Figure 2. Relative net metabolic costs of transport (MCOT) as a function of residual limb length between prostheses while walking at (a) 1 m/s and (b) 1.25 m/s. Values less than 100 percent indicate a reduction in MCOT while using the VI Knee (solid circles); values greater than 100 percent an increase due to using the new device (dashed circles).

Figure 2.

Relative net metabolic costs of transport (MCOT) as a function of residual limb length between prostheses while walking at (a) 1 m/s and (b) 1.25 m/s. Values less than 100 percent indicate a reduction in MCOT while using the VI Knee (solid circles); values greater than 100 percent an increase due to using the new device (dashed circles).

Click Image to Enlarge. View as PowerPoint Slide

Tables 2 and 3 show the individual subject differences between the VI Knee and C-Leg for kinematic, kinetic, and metabolic parameters of gait (VI Knee – C-Leg performance) and the correlations computed between each difference and residual limb length, difference in net MCOT, and difference in center of mass (COM) rise area. The relative difference between the performance of each prosthesis was studied as it better captures the overall magnitude and temporal differences in kinematics and kinetics between conditions. We selected these gait parameters for analysis because they were shown to have strong correlations to differences in MCOT between prostheses tested. Significant correlations (p ≤ 0.05, r ≥ 0.88) and trending relationships (0.05 < p ≤ 0.1, 0.88 > r ≥ 0.81) are noted. Subject performance is listed in order of residual limb length to illustrate any trends present that are related to this factor.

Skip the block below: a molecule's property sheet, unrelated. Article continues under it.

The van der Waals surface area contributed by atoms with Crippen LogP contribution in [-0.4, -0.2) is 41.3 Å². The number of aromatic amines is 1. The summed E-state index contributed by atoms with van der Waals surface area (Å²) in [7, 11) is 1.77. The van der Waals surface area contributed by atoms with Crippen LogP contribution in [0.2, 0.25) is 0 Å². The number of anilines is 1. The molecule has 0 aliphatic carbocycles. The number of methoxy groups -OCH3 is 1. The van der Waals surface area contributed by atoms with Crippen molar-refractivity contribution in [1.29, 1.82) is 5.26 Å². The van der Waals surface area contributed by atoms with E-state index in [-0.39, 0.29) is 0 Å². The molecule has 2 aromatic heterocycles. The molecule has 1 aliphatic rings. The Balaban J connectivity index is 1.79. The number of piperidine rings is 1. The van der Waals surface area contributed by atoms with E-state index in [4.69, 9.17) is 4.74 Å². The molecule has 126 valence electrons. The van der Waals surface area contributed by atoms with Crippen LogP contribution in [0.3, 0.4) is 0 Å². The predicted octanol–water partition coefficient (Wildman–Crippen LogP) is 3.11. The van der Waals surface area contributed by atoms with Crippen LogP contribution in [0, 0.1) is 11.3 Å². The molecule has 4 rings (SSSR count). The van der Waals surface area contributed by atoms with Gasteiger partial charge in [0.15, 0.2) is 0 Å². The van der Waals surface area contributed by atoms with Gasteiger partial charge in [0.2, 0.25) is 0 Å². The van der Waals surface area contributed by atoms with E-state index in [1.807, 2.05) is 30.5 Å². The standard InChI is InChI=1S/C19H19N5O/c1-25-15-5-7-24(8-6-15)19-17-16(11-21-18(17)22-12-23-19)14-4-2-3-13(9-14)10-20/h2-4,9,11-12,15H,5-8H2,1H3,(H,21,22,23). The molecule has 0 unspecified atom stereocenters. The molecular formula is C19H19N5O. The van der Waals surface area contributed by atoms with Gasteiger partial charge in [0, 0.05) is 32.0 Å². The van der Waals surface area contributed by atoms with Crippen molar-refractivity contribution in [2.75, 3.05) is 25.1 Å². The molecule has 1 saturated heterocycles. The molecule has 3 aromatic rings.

Table 2. 
Difference Between Devices (VI Knee – C-Leg)
0.03
0.06
0.72
0.55
0.72
0.94
Hip Extension Moment
Area [(Nm × %Gait Cycle)/kg]
0.88
0.95
0.90
0.91
0.96
0.93
19.01
0.87*
0.96
0.82*
9.42
0.97
0.91
0.158
0.088
0.96
*Indicates a trending correlation (0.05 < p ≤ 0.1).
Indicates a statistically significant correlation (p ≤ 0.05).

Table 3. 
Difference Between Devices
(VI Knee – C-Leg)

 

Residual
Limb Length
COM
Area
0.04
0.09
0.85*
0.96
0.94
0.12
Hip Extension Moment
Area [(Nm × %Gait Cycle)/kg]
58.60
41.76
0.89
32.10
41.76
0.94